I have seen the movie twice, before reading the book, and that sort of ruined the book for me. The whole appeal of the novel is that it is suspenseful and you don't know the connection between the three women telling the story and that Rachel's memories from the night in question are missing. Since I knew what was going to happen, I found the book to be a long slog through to the end. I read it because I wanted to finish it for our book club, but if I had picked it up just for fun after seeing the movie, I would have stopped reading it.
Last year we read Gone Girl and I saw the movie after reading the book. The movie was of course less good for me since I knew the ending. For stories other than these suspense novels, I would still recommend watching the movie first if you can because the book will inevitably be better and you can still enjoy both. However for The Girl on the Train and Gone Girl, and similar titles that will probably be made into movies at some point (The Woman in Cabin 10, etc.), I would say what I said last year in my Gone Girl post, if you like movies, watch the movie first (and then probably skip the book), if you like books, read the book first.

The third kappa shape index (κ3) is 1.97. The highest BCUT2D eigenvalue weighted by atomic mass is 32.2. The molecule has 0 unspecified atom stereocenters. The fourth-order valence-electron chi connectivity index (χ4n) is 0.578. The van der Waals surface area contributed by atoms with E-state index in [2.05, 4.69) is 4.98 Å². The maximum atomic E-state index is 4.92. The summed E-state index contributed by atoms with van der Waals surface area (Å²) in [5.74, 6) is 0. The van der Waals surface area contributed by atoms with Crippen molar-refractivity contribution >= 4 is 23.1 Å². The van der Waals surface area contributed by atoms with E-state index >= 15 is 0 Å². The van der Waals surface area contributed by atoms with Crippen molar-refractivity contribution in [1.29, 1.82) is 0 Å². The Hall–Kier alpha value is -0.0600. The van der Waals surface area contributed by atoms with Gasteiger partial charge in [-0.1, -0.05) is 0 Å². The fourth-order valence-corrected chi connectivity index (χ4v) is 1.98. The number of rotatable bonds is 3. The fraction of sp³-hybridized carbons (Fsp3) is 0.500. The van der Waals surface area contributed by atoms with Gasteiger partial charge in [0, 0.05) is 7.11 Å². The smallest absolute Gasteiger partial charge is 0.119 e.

I did not like that they changed the setting of the movie from England to New York. I guess North American audiences can't identify with a British setting? I suppose that the sweeping train scenes with the larger houses on the banks of the lake look better for the movie than the smaller houses backing right onto the train tracks in the suburbs of London. Maybe I'm just biased because I love anything British, so I would have been quite happy with that setting in the movie so everyone could have an accent, not just Emily Blunt.
Anyway, so as you can tell, I wasn't a big fan of the book. I'm looking forward to reading some book with some "substance" in the upcoming months.